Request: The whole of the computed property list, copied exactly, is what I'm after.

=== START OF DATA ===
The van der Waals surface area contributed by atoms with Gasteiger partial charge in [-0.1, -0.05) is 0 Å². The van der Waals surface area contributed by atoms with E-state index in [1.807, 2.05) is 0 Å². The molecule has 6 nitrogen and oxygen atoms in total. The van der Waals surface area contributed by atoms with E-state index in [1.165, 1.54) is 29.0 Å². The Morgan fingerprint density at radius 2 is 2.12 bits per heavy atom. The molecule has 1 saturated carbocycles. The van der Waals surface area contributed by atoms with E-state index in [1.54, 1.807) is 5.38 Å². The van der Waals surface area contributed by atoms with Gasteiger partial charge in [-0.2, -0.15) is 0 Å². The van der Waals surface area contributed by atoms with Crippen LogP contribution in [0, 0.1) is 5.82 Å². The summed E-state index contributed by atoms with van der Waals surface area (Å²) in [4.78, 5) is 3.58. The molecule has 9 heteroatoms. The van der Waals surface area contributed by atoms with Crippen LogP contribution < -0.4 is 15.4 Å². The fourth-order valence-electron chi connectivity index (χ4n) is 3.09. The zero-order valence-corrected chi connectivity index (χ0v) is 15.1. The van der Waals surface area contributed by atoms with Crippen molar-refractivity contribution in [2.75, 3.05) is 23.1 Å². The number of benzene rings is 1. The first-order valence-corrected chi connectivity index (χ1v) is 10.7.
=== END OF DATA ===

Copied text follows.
The van der Waals surface area contributed by atoms with Gasteiger partial charge in [-0.1, -0.05) is 0 Å². The van der Waals surface area contributed by atoms with E-state index in [1.807, 2.05) is 0 Å². The molecule has 6 nitrogen and oxygen atoms in total. The van der Waals surface area contributed by atoms with E-state index in [1.165, 1.54) is 29.0 Å². The Morgan fingerprint density at radius 2 is 2.12 bits per heavy atom. The molecule has 1 saturated carbocycles. The van der Waals surface area contributed by atoms with E-state index in [1.54, 1.807) is 5.38 Å². The van der Waals surface area contributed by atoms with Gasteiger partial charge in [-0.2, -0.15) is 0 Å². The van der Waals surface area contributed by atoms with Crippen LogP contribution in [0, 0.1) is 5.82 Å². The summed E-state index contributed by atoms with van der Waals surface area (Å²) in [4.78, 5) is 3.58. The molecule has 9 heteroatoms. The van der Waals surface area contributed by atoms with Crippen LogP contribution < -0.4 is 15.4 Å². The fourth-order valence-electron chi connectivity index (χ4n) is 3.09. The zero-order valence-corrected chi connectivity index (χ0v) is 15.1. The van der Waals surface area contributed by atoms with Crippen molar-refractivity contribution in [2.75, 3.05) is 23.1 Å². The number of benzene rings is 1. The first-order valence-corrected chi connectivity index (χ1v) is 10.7.